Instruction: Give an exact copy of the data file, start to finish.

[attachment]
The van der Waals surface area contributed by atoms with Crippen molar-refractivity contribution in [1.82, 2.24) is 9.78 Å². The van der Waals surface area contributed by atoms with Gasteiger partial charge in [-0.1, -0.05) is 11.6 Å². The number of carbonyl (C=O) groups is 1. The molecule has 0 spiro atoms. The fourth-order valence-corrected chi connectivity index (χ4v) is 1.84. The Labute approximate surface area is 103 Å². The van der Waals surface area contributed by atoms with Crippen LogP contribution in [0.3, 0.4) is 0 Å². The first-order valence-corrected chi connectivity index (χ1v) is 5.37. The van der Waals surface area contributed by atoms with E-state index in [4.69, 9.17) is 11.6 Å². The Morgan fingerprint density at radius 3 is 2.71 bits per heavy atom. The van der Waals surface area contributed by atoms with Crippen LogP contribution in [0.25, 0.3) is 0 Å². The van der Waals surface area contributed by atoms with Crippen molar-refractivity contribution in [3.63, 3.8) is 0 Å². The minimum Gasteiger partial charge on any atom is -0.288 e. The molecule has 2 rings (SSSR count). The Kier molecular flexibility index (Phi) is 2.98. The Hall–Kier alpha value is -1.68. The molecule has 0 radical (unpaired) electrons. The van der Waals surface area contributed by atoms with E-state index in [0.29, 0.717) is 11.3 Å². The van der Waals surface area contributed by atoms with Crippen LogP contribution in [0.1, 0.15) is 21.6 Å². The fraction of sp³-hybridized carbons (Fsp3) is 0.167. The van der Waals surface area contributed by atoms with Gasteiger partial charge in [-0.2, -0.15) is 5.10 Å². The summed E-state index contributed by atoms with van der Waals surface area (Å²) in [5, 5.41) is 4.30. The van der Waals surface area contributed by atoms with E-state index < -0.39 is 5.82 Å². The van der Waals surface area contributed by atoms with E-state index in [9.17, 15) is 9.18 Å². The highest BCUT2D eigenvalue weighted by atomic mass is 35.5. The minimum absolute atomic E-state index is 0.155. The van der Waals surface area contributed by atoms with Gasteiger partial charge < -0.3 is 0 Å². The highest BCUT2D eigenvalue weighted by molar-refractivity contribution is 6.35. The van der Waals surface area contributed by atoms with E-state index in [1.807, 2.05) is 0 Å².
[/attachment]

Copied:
The van der Waals surface area contributed by atoms with Crippen molar-refractivity contribution in [1.82, 2.24) is 9.78 Å². The van der Waals surface area contributed by atoms with Gasteiger partial charge in [-0.1, -0.05) is 11.6 Å². The number of carbonyl (C=O) groups is 1. The molecule has 0 spiro atoms. The fourth-order valence-corrected chi connectivity index (χ4v) is 1.84. The Labute approximate surface area is 103 Å². The van der Waals surface area contributed by atoms with Crippen LogP contribution in [0.3, 0.4) is 0 Å². The first-order valence-corrected chi connectivity index (χ1v) is 5.37. The van der Waals surface area contributed by atoms with E-state index in [4.69, 9.17) is 11.6 Å². The Morgan fingerprint density at radius 3 is 2.71 bits per heavy atom. The van der Waals surface area contributed by atoms with Crippen LogP contribution in [0.25, 0.3) is 0 Å². The van der Waals surface area contributed by atoms with Crippen molar-refractivity contribution in [3.63, 3.8) is 0 Å². The minimum Gasteiger partial charge on any atom is -0.288 e. The molecule has 2 rings (SSSR count). The Kier molecular flexibility index (Phi) is 2.98. The Hall–Kier alpha value is -1.68. The molecule has 0 radical (unpaired) electrons. The van der Waals surface area contributed by atoms with E-state index in [0.29, 0.717) is 11.3 Å². The van der Waals surface area contributed by atoms with Crippen LogP contribution in [0.1, 0.15) is 21.6 Å². The fraction of sp³-hybridized carbons (Fsp3) is 0.167. The van der Waals surface area contributed by atoms with Gasteiger partial charge in [-0.2, -0.15) is 5.10 Å². The summed E-state index contributed by atoms with van der Waals surface area (Å²) in [5, 5.41) is 4.30. The van der Waals surface area contributed by atoms with E-state index < -0.39 is 5.82 Å². The van der Waals surface area contributed by atoms with E-state index in [9.17, 15) is 9.18 Å². The highest BCUT2D eigenvalue weighted by atomic mass is 35.5. The minimum absolute atomic E-state index is 0.155. The van der Waals surface area contributed by atoms with Gasteiger partial charge < -0.3 is 0 Å². The highest BCUT2D eigenvalue weighted by molar-refractivity contribution is 6.35. The van der Waals surface area contributed by atoms with E-state index in [1.807, 2.05) is 0 Å².